3. IRC 6664(b) provides that the penalty applies only when a return has been filed by the taxpayer.

  4. IRM 20.1.5.12.2, Penalty Assertion, provides current rates and specific procedures for assertion of the civil fraud penalty under IRC 6663. See IRM 4.23.9.9 of this section for the fraudulent failure to file penalty.

4.23.9.6.7  (04-01-2011)
Civil Fraud Procedures

  1. A civil fraud penalty case may be developed on the facts and circumstances of a civil examination or result from the completion of a criminal prosecution.

  2. Civil fraud no longer requires a referral to Criminal Investigation (CI). Determination of this penalty is a shared responsibility of both the examiner and manager. The Fraud Technical Advisor (FTA) is also available for assistance.

  3. Upon concurrence of the manager and FTA, cases being developed for potential fraud should be updated to Status Code 17.

  4. When closing a fraud case, enter:

    • "C" if the 75% fraud penalty was asserted,

    • "F" if criminal prosecution has been successfully concluded, and

    • "B" if both apply,

    or on the appropriate line of Form 5344 or Form 5599 to ensure capture of the penalty on AIMS. Form 3198 is used to capture fraud penalty amounts on ERCS. Revenue agents must enter the actual penalty amount, in whole dollars and the corresponding penalty code section - IRC 6663.

  5. Form 3198, Special Handling Notice for Examination Case Processing,Form 3198, TE/GE Special Handling Notice, or Form 9231, Collection - Employment Tax Examination Handling/Routing Instructions, may be used for routing of civil fraud cases.

4.23.9.6.7.1  (04-01-2011)
Civil Examinations

  1. In cases where fraud was considered and the civil fraud penalty is not being recommended, the examiner will explain in the workpapers why the penalty was not asserted.

4.23.9.6.7.2  (04-01-2011)
Criminal Prosecution Cases

  1. For civil settlement of a criminal prosecution case, the examiner should contact CI to ascertain which criminal statutes the taxpayer was convicted of before attempting to resolve the related civil fraud penalty and/or the fraudulent failure-to-file penalty. The examiner should obtain a copy of the plea agreement or judgement notating the applicable criminal statutes and years.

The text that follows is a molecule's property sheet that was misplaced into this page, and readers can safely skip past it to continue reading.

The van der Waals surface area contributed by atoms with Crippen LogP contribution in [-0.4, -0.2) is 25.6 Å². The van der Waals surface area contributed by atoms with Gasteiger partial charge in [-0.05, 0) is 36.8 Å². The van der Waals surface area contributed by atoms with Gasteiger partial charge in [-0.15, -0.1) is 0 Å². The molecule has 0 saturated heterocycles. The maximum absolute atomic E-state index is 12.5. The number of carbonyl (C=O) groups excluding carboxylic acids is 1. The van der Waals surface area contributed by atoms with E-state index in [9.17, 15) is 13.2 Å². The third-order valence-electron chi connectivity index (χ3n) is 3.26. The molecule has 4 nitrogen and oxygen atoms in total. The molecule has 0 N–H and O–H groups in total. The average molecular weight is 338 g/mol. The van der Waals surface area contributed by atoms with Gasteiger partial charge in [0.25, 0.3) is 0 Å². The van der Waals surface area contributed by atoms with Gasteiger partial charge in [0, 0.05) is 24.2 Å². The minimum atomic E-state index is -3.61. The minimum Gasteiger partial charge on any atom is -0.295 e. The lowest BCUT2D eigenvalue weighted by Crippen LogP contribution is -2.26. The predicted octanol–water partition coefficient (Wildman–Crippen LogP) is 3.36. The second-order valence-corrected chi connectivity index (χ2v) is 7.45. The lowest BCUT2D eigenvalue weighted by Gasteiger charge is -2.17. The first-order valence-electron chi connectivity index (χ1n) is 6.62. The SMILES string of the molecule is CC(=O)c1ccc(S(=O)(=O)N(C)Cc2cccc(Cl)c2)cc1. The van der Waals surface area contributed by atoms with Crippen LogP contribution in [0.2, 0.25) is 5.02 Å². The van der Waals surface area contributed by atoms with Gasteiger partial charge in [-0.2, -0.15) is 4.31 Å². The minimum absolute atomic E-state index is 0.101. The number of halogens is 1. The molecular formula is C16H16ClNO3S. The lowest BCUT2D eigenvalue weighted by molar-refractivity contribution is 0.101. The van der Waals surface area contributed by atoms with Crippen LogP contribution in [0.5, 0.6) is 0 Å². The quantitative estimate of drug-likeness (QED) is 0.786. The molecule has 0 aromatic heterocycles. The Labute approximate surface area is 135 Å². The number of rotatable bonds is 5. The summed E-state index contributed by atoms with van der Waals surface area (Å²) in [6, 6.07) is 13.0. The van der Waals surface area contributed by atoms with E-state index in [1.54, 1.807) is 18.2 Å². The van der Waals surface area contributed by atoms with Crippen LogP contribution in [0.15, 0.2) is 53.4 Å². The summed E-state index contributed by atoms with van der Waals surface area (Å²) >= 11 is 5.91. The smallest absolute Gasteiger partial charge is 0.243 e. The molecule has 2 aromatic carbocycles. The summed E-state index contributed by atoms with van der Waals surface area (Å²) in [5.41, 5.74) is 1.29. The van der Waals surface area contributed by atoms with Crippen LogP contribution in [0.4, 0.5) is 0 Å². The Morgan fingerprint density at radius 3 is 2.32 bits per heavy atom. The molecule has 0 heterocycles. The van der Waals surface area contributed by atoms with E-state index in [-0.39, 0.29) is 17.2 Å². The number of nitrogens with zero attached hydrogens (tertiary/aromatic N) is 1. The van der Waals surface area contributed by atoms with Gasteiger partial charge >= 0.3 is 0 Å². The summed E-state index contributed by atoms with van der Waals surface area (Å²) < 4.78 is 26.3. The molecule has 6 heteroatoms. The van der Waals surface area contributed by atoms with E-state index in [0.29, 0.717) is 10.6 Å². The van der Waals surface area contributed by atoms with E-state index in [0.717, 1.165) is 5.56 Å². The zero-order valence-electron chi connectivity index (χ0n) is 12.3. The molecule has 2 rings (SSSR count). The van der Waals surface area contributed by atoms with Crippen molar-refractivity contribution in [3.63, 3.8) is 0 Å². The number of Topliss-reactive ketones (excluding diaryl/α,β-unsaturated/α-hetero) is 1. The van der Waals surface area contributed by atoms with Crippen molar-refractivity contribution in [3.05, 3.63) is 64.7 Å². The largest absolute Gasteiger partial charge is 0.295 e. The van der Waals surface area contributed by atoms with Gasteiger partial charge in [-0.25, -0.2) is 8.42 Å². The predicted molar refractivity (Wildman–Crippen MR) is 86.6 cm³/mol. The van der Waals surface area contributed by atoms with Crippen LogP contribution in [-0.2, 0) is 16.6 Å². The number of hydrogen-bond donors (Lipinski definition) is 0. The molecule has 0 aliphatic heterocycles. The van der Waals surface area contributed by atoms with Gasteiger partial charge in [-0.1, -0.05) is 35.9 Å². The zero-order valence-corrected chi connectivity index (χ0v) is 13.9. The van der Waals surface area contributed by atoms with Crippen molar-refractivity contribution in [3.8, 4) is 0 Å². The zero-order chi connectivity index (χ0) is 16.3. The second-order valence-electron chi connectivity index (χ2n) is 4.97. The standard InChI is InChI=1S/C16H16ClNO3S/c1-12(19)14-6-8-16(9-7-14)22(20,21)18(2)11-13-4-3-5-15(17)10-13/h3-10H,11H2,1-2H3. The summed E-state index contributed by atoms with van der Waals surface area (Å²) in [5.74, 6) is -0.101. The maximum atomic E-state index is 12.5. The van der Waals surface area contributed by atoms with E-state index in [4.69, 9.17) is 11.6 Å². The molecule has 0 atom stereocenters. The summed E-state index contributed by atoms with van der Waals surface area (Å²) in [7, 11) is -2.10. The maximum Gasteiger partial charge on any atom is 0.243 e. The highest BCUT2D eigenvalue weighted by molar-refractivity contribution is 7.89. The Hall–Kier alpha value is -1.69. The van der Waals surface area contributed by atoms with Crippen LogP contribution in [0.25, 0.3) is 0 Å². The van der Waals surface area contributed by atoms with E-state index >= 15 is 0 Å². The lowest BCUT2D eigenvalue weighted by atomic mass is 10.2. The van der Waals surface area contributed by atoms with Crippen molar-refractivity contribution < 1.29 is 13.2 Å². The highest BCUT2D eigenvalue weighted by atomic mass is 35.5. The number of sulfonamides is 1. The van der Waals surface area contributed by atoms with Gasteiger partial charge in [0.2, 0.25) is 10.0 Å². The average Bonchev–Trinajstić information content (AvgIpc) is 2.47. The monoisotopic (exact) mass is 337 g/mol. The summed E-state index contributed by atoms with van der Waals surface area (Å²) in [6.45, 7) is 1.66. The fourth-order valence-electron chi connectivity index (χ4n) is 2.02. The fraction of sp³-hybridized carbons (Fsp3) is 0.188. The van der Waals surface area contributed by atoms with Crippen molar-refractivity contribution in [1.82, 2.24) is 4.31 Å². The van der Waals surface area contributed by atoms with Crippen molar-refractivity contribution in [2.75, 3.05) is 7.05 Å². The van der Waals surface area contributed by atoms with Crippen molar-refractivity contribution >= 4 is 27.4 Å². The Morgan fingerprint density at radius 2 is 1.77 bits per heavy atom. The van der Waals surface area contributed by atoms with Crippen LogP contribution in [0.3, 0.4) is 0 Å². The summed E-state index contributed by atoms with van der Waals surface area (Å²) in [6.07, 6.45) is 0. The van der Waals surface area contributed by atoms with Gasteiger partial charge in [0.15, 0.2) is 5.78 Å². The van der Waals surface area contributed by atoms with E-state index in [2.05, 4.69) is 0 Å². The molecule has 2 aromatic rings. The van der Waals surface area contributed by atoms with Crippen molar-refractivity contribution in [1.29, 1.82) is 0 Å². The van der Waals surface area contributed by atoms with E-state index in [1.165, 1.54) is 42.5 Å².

2. All unagreed cases where the fraud penalty or fraudulent failure to file penalty are asserted, or cases that have a "P" freeze, should be sent to Technical Services for review upon closure from the group.

  3. If criminal prosecution of a taxpayer has been recommended by CI to the Department of Justice, the civil fraud penalty and/or the fraudulent failure to file penalty may be removed only upon the written recommendation or concurrence of Area Counsel. Refer to IRM 25.1.6.2(5) for further information.

  4. Examiners and managers should be aware of collateral estoppel and the important distinction it can have in civil tax fraud penalty cases. Refer to IRM 25.1.6.4, Collateral Estoppel, for a more complete explanation.

4.23.9.6.7.3  (04-01-2011)
Worker Classification Cases

  1. In Notice of Determination of Worker Classification cases, Area Counsel must approve civil fraud penalties prior to issuance. Therefore, route to Area Counsel for approval prior to issuance of audit report.

4.23.9.7  (04-01-2011)
Negligence Penalty

  1. Examiners should not hesitate in appropriate cases to recommend the assertion of the additions to the tax for negligence or the disregard of rules or regulations component currently imposed as part of the accuracy-related penalty under IRC 6662. However, the accuracy-related and civil fraud penalties cannot be asserted on the same portion of the same underpayment, except as an alternative position. Refer to IRM 20.1.5.2 (6), Coordination of Accuracy-Related and Civil Fraud Penalties.